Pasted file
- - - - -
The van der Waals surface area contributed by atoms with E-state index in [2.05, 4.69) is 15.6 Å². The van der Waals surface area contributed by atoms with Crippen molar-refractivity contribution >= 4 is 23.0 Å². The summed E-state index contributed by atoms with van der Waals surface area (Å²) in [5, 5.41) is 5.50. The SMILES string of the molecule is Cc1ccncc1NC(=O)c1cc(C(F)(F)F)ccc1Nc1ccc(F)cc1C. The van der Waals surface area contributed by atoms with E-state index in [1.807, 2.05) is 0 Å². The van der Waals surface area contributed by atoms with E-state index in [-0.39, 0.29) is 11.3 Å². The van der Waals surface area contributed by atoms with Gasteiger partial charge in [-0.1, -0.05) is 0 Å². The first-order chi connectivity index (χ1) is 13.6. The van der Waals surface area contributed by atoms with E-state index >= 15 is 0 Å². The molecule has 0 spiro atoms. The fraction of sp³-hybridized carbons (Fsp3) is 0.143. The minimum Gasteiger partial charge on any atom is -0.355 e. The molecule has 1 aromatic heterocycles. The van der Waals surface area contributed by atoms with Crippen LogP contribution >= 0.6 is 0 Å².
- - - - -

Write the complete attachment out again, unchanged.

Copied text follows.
The van der Waals surface area contributed by atoms with E-state index in [2.05, 4.69) is 15.6 Å². The van der Waals surface area contributed by atoms with Crippen molar-refractivity contribution >= 4 is 23.0 Å². The summed E-state index contributed by atoms with van der Waals surface area (Å²) in [5, 5.41) is 5.50. The SMILES string of the molecule is Cc1ccncc1NC(=O)c1cc(C(F)(F)F)ccc1Nc1ccc(F)cc1C. The van der Waals surface area contributed by atoms with E-state index in [1.807, 2.05) is 0 Å². The van der Waals surface area contributed by atoms with E-state index in [-0.39, 0.29) is 11.3 Å². The van der Waals surface area contributed by atoms with Gasteiger partial charge in [-0.1, -0.05) is 0 Å². The first-order chi connectivity index (χ1) is 13.6. The van der Waals surface area contributed by atoms with E-state index >= 15 is 0 Å². The molecule has 0 spiro atoms. The fraction of sp³-hybridized carbons (Fsp3) is 0.143. The minimum Gasteiger partial charge on any atom is -0.355 e. The molecule has 1 aromatic heterocycles. The van der Waals surface area contributed by atoms with Crippen LogP contribution >= 0.6 is 0 Å².